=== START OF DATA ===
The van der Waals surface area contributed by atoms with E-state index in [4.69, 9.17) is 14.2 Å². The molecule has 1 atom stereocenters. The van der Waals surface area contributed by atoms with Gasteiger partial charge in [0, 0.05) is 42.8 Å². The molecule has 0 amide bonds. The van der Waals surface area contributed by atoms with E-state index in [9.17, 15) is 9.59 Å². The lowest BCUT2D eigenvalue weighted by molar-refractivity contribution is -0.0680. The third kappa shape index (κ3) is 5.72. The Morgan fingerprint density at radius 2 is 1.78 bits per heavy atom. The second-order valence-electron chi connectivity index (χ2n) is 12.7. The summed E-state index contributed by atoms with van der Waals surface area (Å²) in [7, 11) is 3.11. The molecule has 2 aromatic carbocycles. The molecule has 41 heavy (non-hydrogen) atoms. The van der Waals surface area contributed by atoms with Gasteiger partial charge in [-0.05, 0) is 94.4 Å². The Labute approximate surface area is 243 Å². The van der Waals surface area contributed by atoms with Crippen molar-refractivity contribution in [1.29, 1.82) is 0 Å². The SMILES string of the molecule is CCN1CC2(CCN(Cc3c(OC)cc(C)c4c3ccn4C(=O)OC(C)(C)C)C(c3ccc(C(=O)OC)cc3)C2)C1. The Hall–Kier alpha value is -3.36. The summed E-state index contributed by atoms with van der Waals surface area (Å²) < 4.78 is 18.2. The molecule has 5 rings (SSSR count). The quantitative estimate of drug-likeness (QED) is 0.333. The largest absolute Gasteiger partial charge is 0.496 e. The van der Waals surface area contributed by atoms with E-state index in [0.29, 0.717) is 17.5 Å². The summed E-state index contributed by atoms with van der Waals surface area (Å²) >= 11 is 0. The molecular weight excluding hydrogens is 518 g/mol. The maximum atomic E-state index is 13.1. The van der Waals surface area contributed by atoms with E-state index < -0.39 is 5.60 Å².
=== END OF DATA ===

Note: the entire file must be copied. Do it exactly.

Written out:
The van der Waals surface area contributed by atoms with E-state index in [4.69, 9.17) is 14.2 Å². The molecule has 1 atom stereocenters. The van der Waals surface area contributed by atoms with Gasteiger partial charge in [0, 0.05) is 42.8 Å². The molecule has 0 amide bonds. The van der Waals surface area contributed by atoms with E-state index in [9.17, 15) is 9.59 Å². The lowest BCUT2D eigenvalue weighted by molar-refractivity contribution is -0.0680. The third kappa shape index (κ3) is 5.72. The Morgan fingerprint density at radius 2 is 1.78 bits per heavy atom. The second-order valence-electron chi connectivity index (χ2n) is 12.7. The summed E-state index contributed by atoms with van der Waals surface area (Å²) in [7, 11) is 3.11. The molecule has 2 aromatic carbocycles. The molecule has 41 heavy (non-hydrogen) atoms. The van der Waals surface area contributed by atoms with Gasteiger partial charge in [-0.05, 0) is 94.4 Å². The Labute approximate surface area is 243 Å². The van der Waals surface area contributed by atoms with Crippen molar-refractivity contribution in [1.29, 1.82) is 0 Å². The SMILES string of the molecule is CCN1CC2(CCN(Cc3c(OC)cc(C)c4c3ccn4C(=O)OC(C)(C)C)C(c3ccc(C(=O)OC)cc3)C2)C1. The Hall–Kier alpha value is -3.36. The summed E-state index contributed by atoms with van der Waals surface area (Å²) < 4.78 is 18.2. The molecule has 5 rings (SSSR count). The quantitative estimate of drug-likeness (QED) is 0.333. The largest absolute Gasteiger partial charge is 0.496 e. The van der Waals surface area contributed by atoms with E-state index in [0.29, 0.717) is 17.5 Å². The summed E-state index contributed by atoms with van der Waals surface area (Å²) >= 11 is 0. The molecular weight excluding hydrogens is 518 g/mol. The maximum atomic E-state index is 13.1. The van der Waals surface area contributed by atoms with E-state index < -0.39 is 5.60 Å².